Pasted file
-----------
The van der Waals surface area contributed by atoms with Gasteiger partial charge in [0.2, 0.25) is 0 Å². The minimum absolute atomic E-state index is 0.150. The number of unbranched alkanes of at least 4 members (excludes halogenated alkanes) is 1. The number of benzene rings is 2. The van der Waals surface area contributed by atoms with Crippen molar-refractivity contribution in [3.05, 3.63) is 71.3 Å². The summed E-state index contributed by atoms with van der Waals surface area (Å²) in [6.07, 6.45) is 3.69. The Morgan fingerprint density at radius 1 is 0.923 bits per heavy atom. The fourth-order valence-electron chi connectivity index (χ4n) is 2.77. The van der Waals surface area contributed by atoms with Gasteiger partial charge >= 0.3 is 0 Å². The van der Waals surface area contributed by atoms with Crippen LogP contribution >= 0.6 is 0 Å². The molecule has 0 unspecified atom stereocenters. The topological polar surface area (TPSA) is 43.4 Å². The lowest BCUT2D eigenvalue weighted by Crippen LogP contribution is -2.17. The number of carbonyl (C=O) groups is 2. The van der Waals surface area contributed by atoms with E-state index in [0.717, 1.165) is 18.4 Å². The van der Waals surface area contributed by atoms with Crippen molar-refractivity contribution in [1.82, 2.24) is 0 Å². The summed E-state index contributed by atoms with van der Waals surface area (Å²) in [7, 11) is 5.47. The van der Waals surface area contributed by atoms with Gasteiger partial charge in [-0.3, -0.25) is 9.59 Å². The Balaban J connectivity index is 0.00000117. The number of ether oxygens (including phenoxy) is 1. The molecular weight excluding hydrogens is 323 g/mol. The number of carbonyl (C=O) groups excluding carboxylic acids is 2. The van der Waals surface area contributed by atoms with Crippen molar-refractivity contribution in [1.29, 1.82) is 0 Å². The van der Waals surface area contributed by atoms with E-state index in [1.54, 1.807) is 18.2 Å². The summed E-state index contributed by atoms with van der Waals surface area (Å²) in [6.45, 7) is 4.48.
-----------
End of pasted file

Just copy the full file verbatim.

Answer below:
The van der Waals surface area contributed by atoms with Gasteiger partial charge in [0.2, 0.25) is 0 Å². The minimum absolute atomic E-state index is 0.150. The number of unbranched alkanes of at least 4 members (excludes halogenated alkanes) is 1. The number of benzene rings is 2. The van der Waals surface area contributed by atoms with Crippen molar-refractivity contribution in [3.05, 3.63) is 71.3 Å². The summed E-state index contributed by atoms with van der Waals surface area (Å²) in [6.07, 6.45) is 3.69. The Morgan fingerprint density at radius 1 is 0.923 bits per heavy atom. The fourth-order valence-electron chi connectivity index (χ4n) is 2.77. The van der Waals surface area contributed by atoms with Gasteiger partial charge >= 0.3 is 0 Å². The van der Waals surface area contributed by atoms with Crippen LogP contribution >= 0.6 is 0 Å². The molecule has 0 unspecified atom stereocenters. The topological polar surface area (TPSA) is 43.4 Å². The lowest BCUT2D eigenvalue weighted by Crippen LogP contribution is -2.17. The number of carbonyl (C=O) groups is 2. The van der Waals surface area contributed by atoms with E-state index in [0.717, 1.165) is 18.4 Å². The van der Waals surface area contributed by atoms with Crippen molar-refractivity contribution in [1.82, 2.24) is 0 Å². The summed E-state index contributed by atoms with van der Waals surface area (Å²) in [7, 11) is 5.47. The van der Waals surface area contributed by atoms with Gasteiger partial charge in [-0.3, -0.25) is 9.59 Å². The Balaban J connectivity index is 0.00000117. The number of ether oxygens (including phenoxy) is 1. The molecular weight excluding hydrogens is 323 g/mol. The number of carbonyl (C=O) groups excluding carboxylic acids is 2. The van der Waals surface area contributed by atoms with Crippen molar-refractivity contribution in [1.29, 1.82) is 0 Å². The van der Waals surface area contributed by atoms with E-state index in [1.54, 1.807) is 18.2 Å². The summed E-state index contributed by atoms with van der Waals surface area (Å²) in [6.45, 7) is 4.48.